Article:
By Michelle Boorstein
Washington Post Staff Writer
Saturday, November 11, 2006
It's about God, America and the bonds of friendship. Or, maybe, it's just about beer.
On one side of the battle: nine best buds at Georgetown University who hung a skull-and-crossbones flag outside their home and a porn star poster inside. On the other: their neighbors, who accuse the students of running a scam to keep their partying friends together.
They live on quiet 35th Street NW, in a stately section of Georgetown, where Brian O'Neill Jr., 20, and his roommates moved in August and promptly held pool parties so loud the university and police were called.
This is where your classic town-gown dispute gets weird. The $2.4 million house that J. Brian O'Neill Sr. bought for his son is allowed only six unrelated residents under zoning laws. But if it's a residence for a "religious community," the number jumps to 15.
The solution? The Apostles of O'Neill. That's the name the young men used Oct. 2 when they filed paperwork to incorporate as a nonprofit religious organization. In an e-mail statement, the group says that it has donated to charities and that its mission is "to be active and positive members of our community."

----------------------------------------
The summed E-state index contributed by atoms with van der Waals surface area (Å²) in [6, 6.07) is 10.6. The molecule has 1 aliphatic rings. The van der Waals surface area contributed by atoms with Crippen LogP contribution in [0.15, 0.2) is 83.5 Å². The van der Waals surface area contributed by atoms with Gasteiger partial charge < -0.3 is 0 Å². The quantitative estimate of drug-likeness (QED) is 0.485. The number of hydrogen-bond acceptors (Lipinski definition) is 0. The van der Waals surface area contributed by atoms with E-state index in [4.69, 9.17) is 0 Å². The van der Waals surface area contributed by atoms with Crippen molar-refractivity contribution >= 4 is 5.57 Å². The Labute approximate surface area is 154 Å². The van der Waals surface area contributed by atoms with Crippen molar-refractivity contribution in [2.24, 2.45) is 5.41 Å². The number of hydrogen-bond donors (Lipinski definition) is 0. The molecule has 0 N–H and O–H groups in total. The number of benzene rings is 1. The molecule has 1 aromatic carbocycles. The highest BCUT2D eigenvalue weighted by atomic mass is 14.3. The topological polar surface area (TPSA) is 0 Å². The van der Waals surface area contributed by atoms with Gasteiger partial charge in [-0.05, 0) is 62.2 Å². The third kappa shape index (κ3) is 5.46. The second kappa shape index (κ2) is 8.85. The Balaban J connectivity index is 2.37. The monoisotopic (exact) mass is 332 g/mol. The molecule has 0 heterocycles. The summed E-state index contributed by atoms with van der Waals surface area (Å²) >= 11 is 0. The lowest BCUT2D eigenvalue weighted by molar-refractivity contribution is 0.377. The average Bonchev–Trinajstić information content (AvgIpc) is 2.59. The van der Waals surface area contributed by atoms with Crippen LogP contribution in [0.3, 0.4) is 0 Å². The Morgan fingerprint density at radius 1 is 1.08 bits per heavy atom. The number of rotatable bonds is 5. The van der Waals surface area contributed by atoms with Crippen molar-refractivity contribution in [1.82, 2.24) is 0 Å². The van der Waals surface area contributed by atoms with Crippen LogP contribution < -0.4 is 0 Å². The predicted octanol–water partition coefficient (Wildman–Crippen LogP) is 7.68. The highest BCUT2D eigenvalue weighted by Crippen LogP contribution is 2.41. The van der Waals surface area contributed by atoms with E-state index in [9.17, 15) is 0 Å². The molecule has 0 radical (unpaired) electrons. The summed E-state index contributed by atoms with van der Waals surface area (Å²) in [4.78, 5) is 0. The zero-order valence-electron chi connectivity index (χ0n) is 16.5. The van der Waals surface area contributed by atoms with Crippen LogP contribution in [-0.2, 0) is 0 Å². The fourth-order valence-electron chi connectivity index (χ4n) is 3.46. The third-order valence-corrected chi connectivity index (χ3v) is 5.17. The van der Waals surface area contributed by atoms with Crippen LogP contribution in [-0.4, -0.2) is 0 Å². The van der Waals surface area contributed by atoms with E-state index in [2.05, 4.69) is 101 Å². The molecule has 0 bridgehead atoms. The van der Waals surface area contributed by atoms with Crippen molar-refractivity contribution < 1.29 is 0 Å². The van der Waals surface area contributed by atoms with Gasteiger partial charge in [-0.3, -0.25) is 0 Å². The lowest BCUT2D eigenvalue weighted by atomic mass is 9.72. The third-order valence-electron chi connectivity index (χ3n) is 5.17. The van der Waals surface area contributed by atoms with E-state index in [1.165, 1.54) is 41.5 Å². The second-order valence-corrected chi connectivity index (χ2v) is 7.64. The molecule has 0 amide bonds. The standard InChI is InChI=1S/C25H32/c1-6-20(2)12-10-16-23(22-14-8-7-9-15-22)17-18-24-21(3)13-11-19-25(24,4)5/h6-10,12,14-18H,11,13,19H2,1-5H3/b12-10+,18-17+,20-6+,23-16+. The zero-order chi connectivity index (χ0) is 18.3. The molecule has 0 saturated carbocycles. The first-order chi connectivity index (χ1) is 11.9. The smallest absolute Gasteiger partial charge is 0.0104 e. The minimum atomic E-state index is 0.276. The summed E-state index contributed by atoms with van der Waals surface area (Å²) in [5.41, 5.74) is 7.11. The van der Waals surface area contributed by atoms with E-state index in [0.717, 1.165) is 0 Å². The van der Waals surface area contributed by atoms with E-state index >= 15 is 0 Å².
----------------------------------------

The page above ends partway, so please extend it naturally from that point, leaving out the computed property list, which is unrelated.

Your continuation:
The neighbors call it blasphemy and a possible precedent-setting threat to property values. It has impressed some of the young men's parents, including one who called it "ingenious" and another who said they were defending American property rights in the face of fuddy-duddy Georgetowners. And it has registered little reaction from the Catholic university, which says it doesn't consider the Apostles its business.
"It's between the owners of the property and the city," university spokesman Erik M. Smulson said.
Even as e-mails have been flying for a month between city officials and residents' groups over what O'Neill's friends on his Facebook.com Web site tease is his "fake religion," the students may in fact have found a legitimate legal loophole that gets at a core question: What is a religion?
There is no definition of "a religious community" in city regulations, said Karyn-Siobhan Robinson, spokeswoman for the Department of Consumer and Regulatory Affairs, which interprets and enforces the city's zoning rules. Agency officials visited the 3,600-square-foot, five-bedroom home in September and issued a warning about crowding after neighbors complained.